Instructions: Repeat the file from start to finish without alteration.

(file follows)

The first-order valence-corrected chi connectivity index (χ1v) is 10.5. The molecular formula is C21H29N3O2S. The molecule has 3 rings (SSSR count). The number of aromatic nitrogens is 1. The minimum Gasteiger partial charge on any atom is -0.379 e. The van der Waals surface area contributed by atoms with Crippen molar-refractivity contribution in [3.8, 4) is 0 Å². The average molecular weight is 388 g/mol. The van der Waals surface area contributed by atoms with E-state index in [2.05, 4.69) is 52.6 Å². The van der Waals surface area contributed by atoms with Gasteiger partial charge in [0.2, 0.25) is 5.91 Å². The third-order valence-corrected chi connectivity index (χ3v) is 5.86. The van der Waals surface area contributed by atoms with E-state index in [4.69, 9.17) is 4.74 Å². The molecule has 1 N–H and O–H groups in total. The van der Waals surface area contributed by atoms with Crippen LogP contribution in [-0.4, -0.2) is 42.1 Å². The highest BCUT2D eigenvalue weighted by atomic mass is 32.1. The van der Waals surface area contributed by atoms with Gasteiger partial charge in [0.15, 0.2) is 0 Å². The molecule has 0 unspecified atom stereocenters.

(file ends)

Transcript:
The first-order valence-corrected chi connectivity index (χ1v) is 10.5. The molecular formula is C21H29N3O2S. The molecule has 3 rings (SSSR count). The number of aromatic nitrogens is 1. The minimum Gasteiger partial charge on any atom is -0.379 e. The van der Waals surface area contributed by atoms with Crippen molar-refractivity contribution in [3.8, 4) is 0 Å². The average molecular weight is 388 g/mol. The van der Waals surface area contributed by atoms with E-state index in [2.05, 4.69) is 52.6 Å². The van der Waals surface area contributed by atoms with Gasteiger partial charge in [0.2, 0.25) is 5.91 Å². The third-order valence-corrected chi connectivity index (χ3v) is 5.86. The van der Waals surface area contributed by atoms with E-state index in [4.69, 9.17) is 4.74 Å². The molecule has 1 N–H and O–H groups in total. The van der Waals surface area contributed by atoms with Crippen LogP contribution in [-0.4, -0.2) is 42.1 Å². The highest BCUT2D eigenvalue weighted by atomic mass is 32.1. The van der Waals surface area contributed by atoms with Gasteiger partial charge in [0.15, 0.2) is 0 Å². The molecule has 0 unspecified atom stereocenters.